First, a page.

HONG KONG -- China retaliated against international sanctions on Thursday, passing a law believed to provide legal tools for its officials and companies in responding to Western penalties.
The Anti-Foreign Sanctions Law was passed by the National People's Congress Standing Committee, state media said. No details were immediately disclosed.
The bill underwent a secret first review in April and no draft was available for companies and other stakeholders to examine. But while the contents remain under wraps, experts have warned the impact could be significant.
The law may be a "game-changer as it would provide a mechanism for targeted Chinese entities to file a lawsuit against a foreign company that is complying with foreign-imposed sanctions," A2 Global Risk said in a statement before the law was passed. "For those foreign companies, passage of the law will incur additional compliance and regulatory obligations and risks."
China's move comes amid an intensifying rivalry with the U.S., and in the wake of international sanctions imposed for alleged human rights abuses in Xinjiang and the erosion of Hong Kong's autonomy. Beijing wants a blocking statute to allow targeted Chinese entities to avoid punitive measures imposed from abroad.
Last year, about 45 Chinese officials were sanctioned by the U.S., including 15 members of the NPC. The European Union, Canada and the U.K. have also imposed sanctions on Chinese officials for what they term as oppression against the Uyghurs of Xinjiang.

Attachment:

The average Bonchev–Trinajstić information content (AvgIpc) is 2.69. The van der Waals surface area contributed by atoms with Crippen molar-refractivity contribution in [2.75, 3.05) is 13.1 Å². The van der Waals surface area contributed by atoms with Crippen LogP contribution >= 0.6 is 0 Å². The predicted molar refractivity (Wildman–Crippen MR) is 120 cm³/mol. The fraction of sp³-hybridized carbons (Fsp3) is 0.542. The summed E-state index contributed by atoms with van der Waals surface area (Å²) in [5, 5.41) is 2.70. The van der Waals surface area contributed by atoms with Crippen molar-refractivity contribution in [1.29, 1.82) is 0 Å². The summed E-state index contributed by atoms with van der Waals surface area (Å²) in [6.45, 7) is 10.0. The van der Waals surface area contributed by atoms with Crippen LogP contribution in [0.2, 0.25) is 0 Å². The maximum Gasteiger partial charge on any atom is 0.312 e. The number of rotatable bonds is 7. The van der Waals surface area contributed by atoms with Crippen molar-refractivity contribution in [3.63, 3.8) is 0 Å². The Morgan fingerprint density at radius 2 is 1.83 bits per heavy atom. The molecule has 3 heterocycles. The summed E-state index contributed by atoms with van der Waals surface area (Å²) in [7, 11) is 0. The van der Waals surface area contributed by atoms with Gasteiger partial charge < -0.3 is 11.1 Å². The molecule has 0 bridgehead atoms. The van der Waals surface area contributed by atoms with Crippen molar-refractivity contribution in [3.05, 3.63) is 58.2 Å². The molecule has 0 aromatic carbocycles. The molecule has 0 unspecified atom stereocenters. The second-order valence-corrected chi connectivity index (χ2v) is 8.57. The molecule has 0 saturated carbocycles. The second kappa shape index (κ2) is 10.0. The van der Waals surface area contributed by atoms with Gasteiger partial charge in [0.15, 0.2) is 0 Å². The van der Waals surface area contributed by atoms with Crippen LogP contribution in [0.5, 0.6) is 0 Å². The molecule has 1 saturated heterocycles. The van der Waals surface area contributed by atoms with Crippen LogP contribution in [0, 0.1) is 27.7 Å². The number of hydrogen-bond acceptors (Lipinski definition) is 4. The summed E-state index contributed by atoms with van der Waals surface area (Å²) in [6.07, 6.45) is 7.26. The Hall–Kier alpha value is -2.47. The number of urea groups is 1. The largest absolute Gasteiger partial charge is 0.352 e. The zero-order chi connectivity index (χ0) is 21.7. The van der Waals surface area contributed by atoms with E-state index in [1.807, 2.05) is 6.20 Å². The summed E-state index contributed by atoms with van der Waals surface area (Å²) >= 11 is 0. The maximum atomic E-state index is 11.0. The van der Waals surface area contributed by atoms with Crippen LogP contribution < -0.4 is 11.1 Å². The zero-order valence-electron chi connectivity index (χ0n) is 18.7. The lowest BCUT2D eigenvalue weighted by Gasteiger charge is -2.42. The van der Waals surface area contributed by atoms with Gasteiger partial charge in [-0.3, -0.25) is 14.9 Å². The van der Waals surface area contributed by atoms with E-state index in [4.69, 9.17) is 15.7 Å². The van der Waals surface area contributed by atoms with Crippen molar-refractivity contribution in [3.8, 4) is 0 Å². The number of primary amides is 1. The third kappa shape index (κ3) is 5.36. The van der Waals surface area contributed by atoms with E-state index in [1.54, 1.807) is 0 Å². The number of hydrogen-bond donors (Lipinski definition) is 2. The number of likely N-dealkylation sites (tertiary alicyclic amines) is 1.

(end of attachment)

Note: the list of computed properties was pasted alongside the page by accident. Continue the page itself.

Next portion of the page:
In addition, 59 companies including telecom majors Huawei Technologies and China Mobile have been slapped with a U.S. investment ban for aiding the Chinese military. Last year, the U.S. included Huawei and its affiliates on a so-called Entity List, banning them from buying components and technology from American companies without government approval.
Huawei, the world's No. 1 telecom gear provider, was also once the largest smartphone maker. But its consumer electronics business took a hit when the U.S. blacklisted the company, citing national security concerns. This restricted Huawei's access to U.S. technology and supplies, including the latest updates and technical support for Google's Android operating system.
China has fought back against the U.S. with sanctions of its own, but these have had very little impact given the role of the U.S. and the dollar in the global economy. Now Beijing hopes to add teeth to its sanctions regime and build on rules set in January by the Ministry of Commerce, which empowered Chinese courts to punish global corporations for complying with foreign actions.
Under the new law, Huawei itself is likely to be able to sue such peers.
Henry Gao, an associate professor of law at Singapore Management University, said that while it remains unclear how foreign companies would be affected, China might be "cautious in its application, at least initially."
The law was passed just hours after the Chinese and U.S. commerce ministers agreed to address concerns and promote the development of trade and investment links between the two nations, in the first such call since President Joe Biden took over.
Greg Gilligan, chairman of the American Chamber of Commerce in China, said it was difficult to comment until the specifics of the law come out. "However," he added, "where there is any disagreement across borders, governments need to come together to reconcile this in a way that allows businesses to remain legally compliant within the jurisdictions in which they operate."
Additional reporting by Nikki Sun.